My Mom was multi-talented. Even when she stayed at home when were younger, she took in sewing and tailoring and taught piano lessons. This extra money provided more expanded educational experiences for us – books, dancing and music lessons, trips to art museums and museums, concerts, and so on. They didn’t use the money to provide us with the outer trappings of success like fancy clothes or a $100 pair of shoes. In fact, I never had “store bought” clothes until I was a teenager. My parents enriched us with the skills and experiences that helped us both more easily access higher education and better paying jobs. Too, they showed up at our games, recitals, and art shows to let us know how much they appreciated what we invested of ourselves in our activities.

The funny thing is that I didn’t even know until I was older that my Dad and Uncles didn’t really like recitals, museums, and classical concerts. They attended with such good cheer, we thought they loved these activities as much as we did.

The expanding life they created for all of us didn’t happen because my family had wealth, education, or extra advantages. In fact, as I was growing up, the ghettos of Chicago were filled with immigrants who worked hard to get out of the city and into a better life than they had “in the old country.” There was discrimination because of language and cultural barriers. Getting good jobs was hard for immigrants. But, my grandparents and parents did whatever it took, no matter how long it took, to make their dreams come true.

Was it perfect? No. Did they become multi-millionaires with a flashy lifestyle? No. But, they had experiences beyond their wildest dreams and insured that generations down the road, everyone in the family would have good values, ethics, education, and possibilities.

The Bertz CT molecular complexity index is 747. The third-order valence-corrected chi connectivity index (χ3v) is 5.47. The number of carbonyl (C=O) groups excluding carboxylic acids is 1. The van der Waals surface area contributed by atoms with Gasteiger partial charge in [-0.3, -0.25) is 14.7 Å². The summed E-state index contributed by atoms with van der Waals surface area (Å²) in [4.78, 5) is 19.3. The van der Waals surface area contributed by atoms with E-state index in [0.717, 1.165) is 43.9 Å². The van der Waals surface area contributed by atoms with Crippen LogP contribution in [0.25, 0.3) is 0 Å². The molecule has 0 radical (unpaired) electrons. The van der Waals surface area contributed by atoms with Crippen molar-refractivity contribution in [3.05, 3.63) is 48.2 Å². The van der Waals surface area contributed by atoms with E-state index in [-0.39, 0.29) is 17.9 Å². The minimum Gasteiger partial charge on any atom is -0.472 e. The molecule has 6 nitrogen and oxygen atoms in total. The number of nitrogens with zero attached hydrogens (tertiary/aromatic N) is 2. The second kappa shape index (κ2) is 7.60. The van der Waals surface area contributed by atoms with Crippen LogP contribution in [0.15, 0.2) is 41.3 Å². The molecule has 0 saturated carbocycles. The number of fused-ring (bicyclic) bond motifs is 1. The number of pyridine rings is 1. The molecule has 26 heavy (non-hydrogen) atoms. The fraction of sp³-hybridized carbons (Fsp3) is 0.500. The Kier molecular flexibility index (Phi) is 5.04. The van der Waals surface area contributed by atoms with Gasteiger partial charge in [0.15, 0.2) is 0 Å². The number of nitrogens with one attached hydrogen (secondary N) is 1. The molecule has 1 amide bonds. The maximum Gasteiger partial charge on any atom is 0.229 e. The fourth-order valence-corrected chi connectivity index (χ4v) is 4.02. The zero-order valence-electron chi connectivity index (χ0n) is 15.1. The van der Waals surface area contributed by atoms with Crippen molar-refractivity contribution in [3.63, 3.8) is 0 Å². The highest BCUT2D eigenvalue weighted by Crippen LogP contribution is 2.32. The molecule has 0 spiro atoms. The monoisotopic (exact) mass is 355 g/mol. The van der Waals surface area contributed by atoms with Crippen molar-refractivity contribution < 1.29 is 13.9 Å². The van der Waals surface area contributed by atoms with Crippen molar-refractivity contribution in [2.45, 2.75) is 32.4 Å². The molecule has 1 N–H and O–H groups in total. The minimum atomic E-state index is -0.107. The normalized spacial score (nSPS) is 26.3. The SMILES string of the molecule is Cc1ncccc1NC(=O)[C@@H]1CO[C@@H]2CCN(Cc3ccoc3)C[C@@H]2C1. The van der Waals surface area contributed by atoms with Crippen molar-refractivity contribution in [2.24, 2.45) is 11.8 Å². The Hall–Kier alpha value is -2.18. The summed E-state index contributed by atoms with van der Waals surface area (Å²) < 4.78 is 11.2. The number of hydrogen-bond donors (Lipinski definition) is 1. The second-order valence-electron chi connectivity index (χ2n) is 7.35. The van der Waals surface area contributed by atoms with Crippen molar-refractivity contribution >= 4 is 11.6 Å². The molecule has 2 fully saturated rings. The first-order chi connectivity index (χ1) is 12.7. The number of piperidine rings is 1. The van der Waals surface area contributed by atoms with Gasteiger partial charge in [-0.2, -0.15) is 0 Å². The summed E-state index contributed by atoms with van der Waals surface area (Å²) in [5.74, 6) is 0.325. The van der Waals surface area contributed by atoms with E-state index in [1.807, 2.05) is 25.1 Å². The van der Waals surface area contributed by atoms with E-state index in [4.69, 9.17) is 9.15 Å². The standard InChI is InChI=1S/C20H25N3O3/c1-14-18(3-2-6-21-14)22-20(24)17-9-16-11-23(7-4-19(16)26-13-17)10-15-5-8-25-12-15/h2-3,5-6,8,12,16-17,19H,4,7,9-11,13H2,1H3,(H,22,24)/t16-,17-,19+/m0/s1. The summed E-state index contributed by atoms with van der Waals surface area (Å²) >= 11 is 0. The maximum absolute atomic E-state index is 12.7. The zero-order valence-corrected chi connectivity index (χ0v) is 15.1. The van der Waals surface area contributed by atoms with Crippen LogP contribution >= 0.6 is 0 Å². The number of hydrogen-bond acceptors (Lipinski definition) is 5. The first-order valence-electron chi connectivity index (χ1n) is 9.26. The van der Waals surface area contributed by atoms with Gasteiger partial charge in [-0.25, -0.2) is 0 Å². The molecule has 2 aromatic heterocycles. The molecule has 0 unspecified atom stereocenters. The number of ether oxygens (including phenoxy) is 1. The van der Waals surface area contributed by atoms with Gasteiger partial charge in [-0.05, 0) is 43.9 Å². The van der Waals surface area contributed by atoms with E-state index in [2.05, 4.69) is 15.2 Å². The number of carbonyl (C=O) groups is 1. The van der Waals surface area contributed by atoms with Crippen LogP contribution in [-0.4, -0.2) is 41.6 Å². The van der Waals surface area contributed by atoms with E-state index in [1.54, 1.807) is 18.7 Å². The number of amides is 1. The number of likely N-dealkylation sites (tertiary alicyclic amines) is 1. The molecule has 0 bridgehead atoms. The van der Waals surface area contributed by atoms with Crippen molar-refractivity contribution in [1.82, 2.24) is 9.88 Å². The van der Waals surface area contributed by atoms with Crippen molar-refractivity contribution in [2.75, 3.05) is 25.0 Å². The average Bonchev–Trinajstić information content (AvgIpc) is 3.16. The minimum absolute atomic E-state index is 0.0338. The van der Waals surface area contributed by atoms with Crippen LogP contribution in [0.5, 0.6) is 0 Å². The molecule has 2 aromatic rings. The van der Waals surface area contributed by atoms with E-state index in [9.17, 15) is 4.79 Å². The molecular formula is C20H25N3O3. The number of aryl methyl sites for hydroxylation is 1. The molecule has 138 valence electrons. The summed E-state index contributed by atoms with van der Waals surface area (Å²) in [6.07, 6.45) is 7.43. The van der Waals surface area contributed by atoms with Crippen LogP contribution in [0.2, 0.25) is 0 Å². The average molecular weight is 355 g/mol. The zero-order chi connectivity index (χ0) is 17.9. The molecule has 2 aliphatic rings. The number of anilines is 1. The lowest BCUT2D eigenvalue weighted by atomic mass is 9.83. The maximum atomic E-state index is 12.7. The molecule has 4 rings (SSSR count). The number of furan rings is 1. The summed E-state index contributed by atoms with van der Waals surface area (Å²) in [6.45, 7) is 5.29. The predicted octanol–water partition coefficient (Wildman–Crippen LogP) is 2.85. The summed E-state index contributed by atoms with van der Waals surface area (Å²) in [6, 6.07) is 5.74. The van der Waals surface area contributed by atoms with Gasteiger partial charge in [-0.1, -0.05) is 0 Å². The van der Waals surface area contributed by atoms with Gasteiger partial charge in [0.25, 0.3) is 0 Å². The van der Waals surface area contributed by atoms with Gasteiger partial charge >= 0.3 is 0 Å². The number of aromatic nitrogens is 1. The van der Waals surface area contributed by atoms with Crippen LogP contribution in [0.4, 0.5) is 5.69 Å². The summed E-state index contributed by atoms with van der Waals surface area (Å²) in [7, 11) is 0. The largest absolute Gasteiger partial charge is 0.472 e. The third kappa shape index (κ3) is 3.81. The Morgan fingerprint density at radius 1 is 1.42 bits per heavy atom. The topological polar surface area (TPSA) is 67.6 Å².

Quit Marching; Take a Stand

So, if you want to join me in a world of free will choice, quit marching, claiming and holding so tightly to your victimhood that you will never experience the true power of contributing to your dream becoming real. Start looking for programs that help you get job skills. Find reading and math programs for your kids, no matter how old they are. Look for ways to volunteer and help others in your community. I’ve taught in these job skills/reading/math programs. They exist and work – find them.

There are good community agencies that can help you learn to budget, create better food choices for you and your family, and help you move to better housing. In fact, an acquaintance of mine buys derelict buildings out east and helps low income families repair the apartments/homes they eventually move into. She helps them get a mortgage to be home owners; shows them how to stay on budget. Folks who can help you move into a better neighborhood are out there – find them.

It’s always been your choice. You can stay where you are or choose to be somewhere else. But, if you want change, you are going to have to change something, whether it’s comfortable or not.

How about starting here? Stop listening to the voices that tell you, you are too disadvantaged, too weak, too powerless to take make your own decisions and make them real. Understand that proclaiming your victimhood by marching and complaining about the injustices done to you further disempowers you. And, know the truth — the people who tell you these demonstrations, that often lead to violence, are effective just want to keep you where you are. Instead, find the help that is out there to change something in your life now.

I know what legacy I’m leaving, as I’ve drawn my line in the sand. I invite you to draw yours.

 

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Instead of Marching Take a Stand

Victim or Empowered Creator – Take a Stand I’m on a bit of a rant here. I’ve been watching all the marching, breast beating, and thumping going on these days. I haven’t seen demonstrations on this scale since the Democratic Convention in Chicago in 1968, during my first job Downtown. I used to buy into Read More…